• Islam teaches that man is weak, sinful and ignorant, but not spiritually dead. Man needs a teacher and guide, not a savior. Man is fully capable by his own will and efforts of pleasing God. In contrast, the Bible teaches that man is incapable of saving himself. Man is dead in sin, unable and unwilling to please God, in need of a new heart, not just a shove in the right direction.
  • Some Muslim practices and doctrines give evidence of Islam’s pagan roots. For example, Muslims believe that the black stone meteorite in the Ka’aba was originally crystal clear but became pitch-black through taking the sins of the Muslims who kiss it. Any form of veneration of a dead stone—especially to the extent of bowing down and kissing the stone—can only be identified with pagan idolatry rather than pure monotheistic worship.

A Note about radical Islam (“Islamo-radicals, Islamo-fascists”):

Some assert that militant, radical, “extreme” Muslims are not following the true faith but are corrupting a peaceful, tolerant religion. However, from its very inception, Islam expanded throughout the Middle-East and Africa due to the correct understanding of its followers, that the Dar al-Islam (“the house of Islam”5) must extend to all the corners of the earth, and that this expansion is to be achieved by fighting and conquering the forces of unbelief. Far from getting it wrong, groups like the Iranian Revolutionaries, the Taliban, and Al Qaeda understood the message of Muhammad far better than most of their modern brethren. Christians shouldn’t believe for a moment the ridiculous line the media is currently preaching regarding Islam being a noble religion of peace and tolerance. Islam is by nature a militant religion that cannot ultimately allow for the existence of opposition.6 There is every reason to believe that the radicals are seeking and will use WMD—chemical, biological and/or nuclear.

Note the Quote: “To those who doubt, to those who ask is it possible, or those who do not believe, I say accomplishment of a world without America and Israel is both possible and feasible.” Iranian dictator Ahmadinejad

Conclusion: If there is indeed only one God, there can only be one true religion, one faith that alone can give men access to the presence, knowledge and favor of God. That religion is Christianity, not Islam. While Islam has some things in common with Christianity, it is clearly not compatible with Christianity. Muslims worship a different god, seek salvation through different means, and believe different scriptures.

The best approach to Muslims is one of understanding, love and respect. Christians who “blast away” at Islam will likely be highly ineffective witnesses. But those who display great patience and kindness will find Muslims eager to discuss spiritual matters.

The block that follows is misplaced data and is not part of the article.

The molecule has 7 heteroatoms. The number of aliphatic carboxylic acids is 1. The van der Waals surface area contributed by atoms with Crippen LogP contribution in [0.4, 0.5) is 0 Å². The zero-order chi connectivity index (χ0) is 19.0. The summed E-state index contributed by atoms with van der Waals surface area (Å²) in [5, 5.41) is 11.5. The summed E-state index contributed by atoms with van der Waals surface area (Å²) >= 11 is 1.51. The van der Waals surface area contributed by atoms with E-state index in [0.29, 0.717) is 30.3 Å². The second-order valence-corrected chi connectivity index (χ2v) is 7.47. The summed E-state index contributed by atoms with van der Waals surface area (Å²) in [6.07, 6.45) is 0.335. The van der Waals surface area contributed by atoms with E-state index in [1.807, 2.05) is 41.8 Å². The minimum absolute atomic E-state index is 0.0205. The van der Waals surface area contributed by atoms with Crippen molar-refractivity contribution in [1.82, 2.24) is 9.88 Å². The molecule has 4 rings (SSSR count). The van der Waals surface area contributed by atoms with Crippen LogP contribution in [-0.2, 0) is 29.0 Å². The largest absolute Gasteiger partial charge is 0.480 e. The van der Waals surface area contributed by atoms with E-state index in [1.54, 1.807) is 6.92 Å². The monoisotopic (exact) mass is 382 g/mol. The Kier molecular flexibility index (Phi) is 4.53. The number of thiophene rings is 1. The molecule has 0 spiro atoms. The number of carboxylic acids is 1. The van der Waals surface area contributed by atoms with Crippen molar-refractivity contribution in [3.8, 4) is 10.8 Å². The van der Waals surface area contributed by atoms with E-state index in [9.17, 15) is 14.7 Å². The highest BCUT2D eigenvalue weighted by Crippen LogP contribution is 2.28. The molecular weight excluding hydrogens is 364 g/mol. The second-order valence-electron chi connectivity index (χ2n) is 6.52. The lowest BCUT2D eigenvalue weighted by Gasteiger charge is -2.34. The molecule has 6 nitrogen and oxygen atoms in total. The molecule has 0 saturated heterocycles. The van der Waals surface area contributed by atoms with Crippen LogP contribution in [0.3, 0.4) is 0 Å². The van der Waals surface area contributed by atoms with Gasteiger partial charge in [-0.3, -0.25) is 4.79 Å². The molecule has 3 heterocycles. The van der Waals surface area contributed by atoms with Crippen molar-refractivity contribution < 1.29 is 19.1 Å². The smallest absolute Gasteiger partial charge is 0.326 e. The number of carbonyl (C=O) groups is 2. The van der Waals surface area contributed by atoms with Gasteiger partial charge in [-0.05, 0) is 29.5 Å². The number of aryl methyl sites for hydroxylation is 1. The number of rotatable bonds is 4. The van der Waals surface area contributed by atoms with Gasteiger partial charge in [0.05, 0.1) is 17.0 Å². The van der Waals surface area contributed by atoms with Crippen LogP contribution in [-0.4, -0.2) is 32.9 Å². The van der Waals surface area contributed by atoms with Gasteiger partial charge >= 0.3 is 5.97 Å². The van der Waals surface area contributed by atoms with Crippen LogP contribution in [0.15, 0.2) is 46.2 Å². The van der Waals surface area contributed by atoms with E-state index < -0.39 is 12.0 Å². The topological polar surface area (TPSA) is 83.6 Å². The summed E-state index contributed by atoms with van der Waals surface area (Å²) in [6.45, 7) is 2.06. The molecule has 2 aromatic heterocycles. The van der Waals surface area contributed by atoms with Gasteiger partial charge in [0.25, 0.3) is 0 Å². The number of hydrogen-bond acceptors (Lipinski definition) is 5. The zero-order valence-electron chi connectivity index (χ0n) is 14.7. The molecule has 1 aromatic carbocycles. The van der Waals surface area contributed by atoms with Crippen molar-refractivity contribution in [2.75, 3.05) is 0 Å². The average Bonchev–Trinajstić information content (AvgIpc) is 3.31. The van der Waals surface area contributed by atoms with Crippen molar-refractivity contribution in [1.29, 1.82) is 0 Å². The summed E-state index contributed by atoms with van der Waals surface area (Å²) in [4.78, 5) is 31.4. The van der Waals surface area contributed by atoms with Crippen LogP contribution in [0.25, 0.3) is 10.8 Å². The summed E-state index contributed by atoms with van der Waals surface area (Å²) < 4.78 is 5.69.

The Qur’an says:

You will find those who are nearest in love to [Muslims] to be those who say, “We are Christians” because among them are men devoted to learning and self-denial, and they are not arrogant.

Christians should always be “nearest in love” to Muslims and everyone else they come into contact with. An attitude of caring and concern for their well-being, both temporally and eternally, should be the overriding factor in our dealings with all men.7


  1. Who is the father of Islam? Muhammad ibnu Abdillah
  2. Where and when did Islam arise? Around 600 AD in what is now Saudi Arabia
  3. What is the name of the shrine at Mecca? Ka’aba
  4. What is the Muslim book of scripture called? The Qur’an (Koran)
  5. T or F Muslims believe Allah is the same God that Christians and Jews worship.
  6. What do Muslims think about Jesus? They revere Him as a great prophet and teacher, second only to Muhammad, but not as equal with God or worthy of worship. They don’t believe He died or rose again.
  7. What do Muslims teach about salvation? One is saved by good works. One must accumulate more good works than bad.
  8. What is the Declaration of Faith? “There is no other God but One God (Allah) and Mohammad is His Messenger and servant”
  9. What do Muslims think of the Bible? They claim to respect the Christian Scriptures, but in reality they deny the Bible, both Old and New Testaments. Muslims claim that the Christian Bible has been corrupted over the years and is no longer reliable.
  10. Are Muslims saved? No; if one is a genuine Muslim, he denies the Bible, the deity of Christ, the sacrificial death of Christ, the resurrection, the character of God, and many other cardinal doctrines of Christianity. They claim to respect Christianity and see it as a true religion, but they essentially reject Christian doctrine.

1 Much of this history taken from Biography of Prophet Muhammad by Dr. A. Zahoor and Dr. Z. Haq © 1990, 1997, 1998 (http://users.erols.com/zenithco/muhammad.html)

2 An Introduction to Islam Mohammad I. Hussain, M.D.

3 Hussain

4 Sam Shamoun, Is Allah The God Of Bible? http://www.answering-islam.org/Shamoun/god.htm and The Character of God in Bible and Qur’an: A Study In Contrasts http://www.answering-islam.org/God/ character.html

5 Dar al-Islam (Arabic: literally “house of submission”) is a term used to refer to those lands under Muslim government(s) or where Muslims are free to practice their faith. In the conservative tradition of Islam, the world is divided into two components: dar al-Islam and dar al-Harb, the “house of war.”

6 Andrew Webb

7 John Gilchrist Our Approach to Islam: Charity or Militancy? http://www.answering-islam.org/Gilchrist/charity.html#3